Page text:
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In the article it says:
The Iraqi modifications increased both range and inaccuracy.
Do we mean this did or did not accuracy increase?
- read the rest of the article again, and you'll know that INaccuracy increased indeed. When I first read this, I found this a hilarious way of expressing things, although arguably not the most clear....
Someone stated "This article should be merged with R-1 rocket". I dis-agree, even this page says the SS-1 was based upon lessons learned from the R-1 program. Why should they be merged?
I agree with the last post here. I see no reason this page should be merged with R-1 rocket
126.96.36.199 has removed Bulgaria from the list of countries possessing Scuds. I have reverted that since as far as I can tell they still had them recently. Is there any evidence to the contrary? --xyzzy_n 15:14, 17 February 2006 (UTC)
War of Two cities reference
In the article it is stated: "in response to Iranian missile strikes against Baghdad, in response Iraq fired 190 Scud missiles at Iranian cities including Tehran"
However the article on the Iran-Iraq War has no mention of this; is it possible to verify this fact - if true, thenthe Iran Iraq War article should be updated and a reference provided; if not this article should be updated. Lee.cook 04:20, 20 June 2006 (UTC)
- There is mention of missile bombing in that article. Anyway, I’ve added a reference; it’s far from perfect (talking only about Tehran and 160 missiles), but at least it documents something quite similar to what the article claims. I’ll defer finding a better reference to the experts. —xyzzyn 15:07, 20 June 2006 (UTC)
Changed Pennsylvania Nationol Guard Barracks to United States Army Barracks. It was not a national guard barracks and the soliders were Army Reservists not Guardsmen, from Pennsylvania--188.8.131.52 18:23, 13 July 2006 (UTC)
Critics are correct in saying the Patriot missiles didn't hit Scud missiles during the Gulf War. That version of the Patriot was NOT designed as a hit to kill weapon but was a proximity kill anti-aircraft missile modified for defeating short to medium range ballistic missiles. The shrapnel and shockwave caused damage to the Scuds which made them break apart in flight. The US barracks was hit by a Scud that more than one Patriot battery obtained a radar lock on, but due to confusion over which battery had priority, none fired and the Scud hit its target. Patriot operations were then changed so that all batteries that obtained a lock on a Scud could fire independently.
In view of Wikipeda's current policy on Trivia and x in Popular Culture-type sections, I'm not sure any mention of an Australian tennis player is warranted here, irrespective of how he may have acquired his nickname.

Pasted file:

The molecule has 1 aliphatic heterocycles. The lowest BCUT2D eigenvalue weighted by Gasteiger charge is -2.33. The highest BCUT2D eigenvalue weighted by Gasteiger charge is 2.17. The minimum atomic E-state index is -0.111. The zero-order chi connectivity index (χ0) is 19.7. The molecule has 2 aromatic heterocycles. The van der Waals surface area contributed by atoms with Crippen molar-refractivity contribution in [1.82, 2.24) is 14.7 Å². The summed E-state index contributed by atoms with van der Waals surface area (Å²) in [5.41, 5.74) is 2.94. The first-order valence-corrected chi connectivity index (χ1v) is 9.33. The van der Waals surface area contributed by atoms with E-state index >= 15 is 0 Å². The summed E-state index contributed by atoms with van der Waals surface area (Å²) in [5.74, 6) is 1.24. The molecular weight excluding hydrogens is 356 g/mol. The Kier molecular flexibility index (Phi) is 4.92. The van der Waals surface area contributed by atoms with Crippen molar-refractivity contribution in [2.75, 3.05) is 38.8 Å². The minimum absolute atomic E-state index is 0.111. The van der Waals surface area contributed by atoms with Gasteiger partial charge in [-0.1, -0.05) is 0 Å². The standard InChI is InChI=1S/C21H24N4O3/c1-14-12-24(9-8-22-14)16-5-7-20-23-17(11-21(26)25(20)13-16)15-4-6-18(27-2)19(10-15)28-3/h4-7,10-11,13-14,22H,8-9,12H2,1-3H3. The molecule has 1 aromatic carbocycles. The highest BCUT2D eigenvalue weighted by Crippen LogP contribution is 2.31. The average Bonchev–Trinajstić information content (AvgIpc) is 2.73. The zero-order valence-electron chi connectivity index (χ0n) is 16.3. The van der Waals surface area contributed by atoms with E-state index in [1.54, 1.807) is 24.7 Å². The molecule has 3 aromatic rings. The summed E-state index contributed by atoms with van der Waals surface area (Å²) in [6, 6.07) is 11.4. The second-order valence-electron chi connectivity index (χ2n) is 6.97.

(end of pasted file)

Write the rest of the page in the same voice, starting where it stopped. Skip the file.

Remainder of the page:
In fact, I would propose deleting this Trivia section outright. – Adammgriggs 22:35, 23 September 2007 (UTC)
Persian Gulf War (disam)
I am disambiguating links for Persian Gulf War. The section Scud#Operational_use uses the link to Persian Gulf War, but I cannot tell which Persian Gulf War it refers to. Please fix this link, or tell me which war it refers to and I can fix the link myself. Thank you. Macduffman (talk) 21:18, 27 May 2008 (UTC)
- An IP changed all instances of "Gulf war" to "Persian gulf war". For clarity and consistency, i reverted that edit. All references are to the Gulf War. --Raoulduke47 (talk) 22:04, 27 May 2008 (UTC)
Pakistan dose not use Scuds
This article mentions chugging, but doesn't explain what it means. It is a technical term for bad behavior of rockets? wiktionary refers to things like the noises made by a labouring engine, but it is not clear why exactly that is bad for rockets. It would probably be best to have a definition of the term or use a different expression. Tweisbach (talk) 03:25, 30 March 2009 (UTC)
Hezbollah already added
"Scud Attacks" section
The "Scud Attacks" section is disorganized and too focused around a single Patriot missile timing issue. Most of it is a quotation from an original research paper. Can we trim this section to focus on scud attacks and just mention the Patriot missile event? (Community editor (talk) 17:28, 30 August 2010 (UTC))
Why was it named Scud?
The article right now says that NATO named it Scud, but doesn't explain how they came up with that word. Was it just a random combination of letters? 184.108.40.206 (talk) 19:51, 27 December 2012 (UTC)
- There's a Scud disambiguation page with a bunch of "Scuds" that probably predate the missile, I'm guessing it was probably named after the shrimp-like creature. But speaking of which, why is this article named "Scud"? There's a whole bunch of articles on Russian missiles that use their Russian names rather than their NATO codenames (for example, "R-73" rather than "AA-11 Archer"). —Masterblooregard (talk) 06:12, 10 June 2013 (UTC)